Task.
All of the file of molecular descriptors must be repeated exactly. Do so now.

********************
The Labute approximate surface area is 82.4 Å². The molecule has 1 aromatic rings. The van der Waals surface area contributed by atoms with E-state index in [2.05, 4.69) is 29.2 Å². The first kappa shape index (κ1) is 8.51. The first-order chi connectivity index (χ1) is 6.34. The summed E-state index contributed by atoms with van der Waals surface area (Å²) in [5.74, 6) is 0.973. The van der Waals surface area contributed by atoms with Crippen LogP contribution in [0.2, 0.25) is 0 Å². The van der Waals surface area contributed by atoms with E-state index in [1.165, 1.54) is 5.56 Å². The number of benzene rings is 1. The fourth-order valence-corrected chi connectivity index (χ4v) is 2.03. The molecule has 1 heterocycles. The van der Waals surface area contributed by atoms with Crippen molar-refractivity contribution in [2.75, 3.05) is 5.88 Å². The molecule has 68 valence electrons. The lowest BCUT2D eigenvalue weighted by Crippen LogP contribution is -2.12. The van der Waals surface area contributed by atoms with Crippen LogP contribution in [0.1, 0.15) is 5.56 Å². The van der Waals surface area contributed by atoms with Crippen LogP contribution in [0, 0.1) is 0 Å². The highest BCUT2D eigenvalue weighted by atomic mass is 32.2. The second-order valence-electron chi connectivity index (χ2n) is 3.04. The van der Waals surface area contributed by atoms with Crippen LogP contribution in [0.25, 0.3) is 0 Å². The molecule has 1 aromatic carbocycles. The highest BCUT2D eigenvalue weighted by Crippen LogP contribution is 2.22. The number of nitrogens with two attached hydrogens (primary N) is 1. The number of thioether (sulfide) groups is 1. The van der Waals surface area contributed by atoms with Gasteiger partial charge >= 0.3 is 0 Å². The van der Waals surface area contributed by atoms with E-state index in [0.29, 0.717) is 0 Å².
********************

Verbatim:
The Labute approximate surface area is 82.4 Å². The molecule has 1 aromatic rings. The van der Waals surface area contributed by atoms with E-state index in [2.05, 4.69) is 29.2 Å². The first kappa shape index (κ1) is 8.51. The first-order chi connectivity index (χ1) is 6.34. The summed E-state index contributed by atoms with van der Waals surface area (Å²) in [5.74, 6) is 0.973. The van der Waals surface area contributed by atoms with Crippen LogP contribution in [0.2, 0.25) is 0 Å². The van der Waals surface area contributed by atoms with E-state index in [1.165, 1.54) is 5.56 Å². The number of benzene rings is 1. The fourth-order valence-corrected chi connectivity index (χ4v) is 2.03. The molecule has 1 heterocycles. The van der Waals surface area contributed by atoms with Crippen molar-refractivity contribution in [2.75, 3.05) is 5.88 Å². The molecule has 68 valence electrons. The lowest BCUT2D eigenvalue weighted by Crippen LogP contribution is -2.12. The van der Waals surface area contributed by atoms with Crippen LogP contribution in [0.1, 0.15) is 5.56 Å². The van der Waals surface area contributed by atoms with Crippen LogP contribution in [0, 0.1) is 0 Å². The highest BCUT2D eigenvalue weighted by atomic mass is 32.2. The second-order valence-electron chi connectivity index (χ2n) is 3.04. The van der Waals surface area contributed by atoms with Crippen LogP contribution in [0.25, 0.3) is 0 Å². The molecule has 1 aromatic carbocycles. The highest BCUT2D eigenvalue weighted by Crippen LogP contribution is 2.22. The number of nitrogens with two attached hydrogens (primary N) is 1. The number of thioether (sulfide) groups is 1. The van der Waals surface area contributed by atoms with Gasteiger partial charge >= 0.3 is 0 Å². The van der Waals surface area contributed by atoms with E-state index in [0.29, 0.717) is 0 Å².